Before moving to Chicago, Dan Smith and Steve McDonagh began their culinary careers in New York as a way to support themselves while they looked for work as actors. It wasn’t their acting that brought the duo to stardom, however. Against odds of 10,000 to 1, they sent a tape into the Food Network and, to their surprise, became the first-ever winners of the Next Food Network Star contest, landing their own show on the cable channel. That success enabled them to grow their catering business’s small café into a full-fledged restaurant serving up brunch, lunch, and dinner.
"Our focus is on what we love, which is mid-century food and the American culture of dining, and that kind of collective memory we have . . . taking those recipes and updating them for a modern palate," Steve says. For example, they top sweet potatoes with black-thyme-pepper marshmallows and create corn dogs with rabbit sausage in red-velvet butter. Steve says that they love creating conversation at their tables, especially as guests reminisce about memories evoked by dishes such as tuna noodle casserole and their Hearty mac ‘n’ cheese. "For Dan and I, that's a major part of the dining experience," he says. "If we can get their heads moving as well as their mouths, we feel pretty successful." Their efforts have paid off. "The duo is making magic by keeping it simple," said Phil Vettel in a review on WGN. "There's at least one wow ingredient on every plate. A simple burger is brightened with triple-cream cambozola cheese, sugar-cured bacon, and garlic aioli. Bacon-wrapped shrimp arrives on a pile of wonderful white cheddar grits . . . It's fun and delicious."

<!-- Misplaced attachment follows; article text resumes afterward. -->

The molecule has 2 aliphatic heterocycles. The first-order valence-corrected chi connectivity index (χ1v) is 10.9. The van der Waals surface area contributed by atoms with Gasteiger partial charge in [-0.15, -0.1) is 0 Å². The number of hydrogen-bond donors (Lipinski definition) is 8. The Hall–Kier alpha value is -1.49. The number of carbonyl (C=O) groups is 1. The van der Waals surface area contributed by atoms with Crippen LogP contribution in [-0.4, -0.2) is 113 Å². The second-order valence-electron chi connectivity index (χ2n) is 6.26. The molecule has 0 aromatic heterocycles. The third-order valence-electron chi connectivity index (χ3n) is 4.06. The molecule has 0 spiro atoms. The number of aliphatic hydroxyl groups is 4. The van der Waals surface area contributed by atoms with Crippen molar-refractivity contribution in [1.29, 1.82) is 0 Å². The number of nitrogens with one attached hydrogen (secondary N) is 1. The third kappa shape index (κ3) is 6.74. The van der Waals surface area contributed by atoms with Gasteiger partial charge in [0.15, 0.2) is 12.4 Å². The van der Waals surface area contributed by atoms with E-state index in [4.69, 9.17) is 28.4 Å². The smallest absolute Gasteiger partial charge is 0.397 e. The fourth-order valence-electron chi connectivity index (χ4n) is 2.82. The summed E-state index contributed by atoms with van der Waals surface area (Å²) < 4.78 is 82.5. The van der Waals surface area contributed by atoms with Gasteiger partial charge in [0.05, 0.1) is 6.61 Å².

Dan heads the kitchen, while Steve forges many of the signature cocktails, aiming to discourage the intimidation that often surrounds craft cocktails. He and Dan even authored a book whose 200+ drink recipes include every cocktail made at Hearty, proving that everyone can make the drinks at home. Steve's even been known to chat up tables in hopes of introducing them to a new drink. "It's amazing, the amount of people who don't think they drink gin—so I have to force them," Steve says. "Once you have a gin that is different than that gin that you drank in the 1980s that was so harsh and juniper-heavy, once you're having one of these new American gins along with just simple fresh citrus and the other spirits… you understand what the fuss is about." He's also curated an exclusively American wine list with bottles from unexpected sources—including Dr. Frank's Salmon Run rkatsiteli from the Finger Lakes in New York, which he calls "floral and highly acidic . . . Everybody loves it."
For every color in Roscoe’s Tavern & Café rainbow-striped logo, there’s a reason to visit the multi-faceted bar. During warmer months, a quaint sidewalk café sits outside the entryway. The interior is spacious enough to accommodate pool tables, a dance floor, live-band karaoke, and a regular schedule of drag shows and other events. Of course, the real draw is the bar’s well program—more accurately called a “drink well” program, as it promises higher-quality well vodka, whiskey, rum, gin, and tequila. It’s helped Roscoe’s earn a spot on Out magazine’s list of “The 50 Greatest Gay Bars in the World.”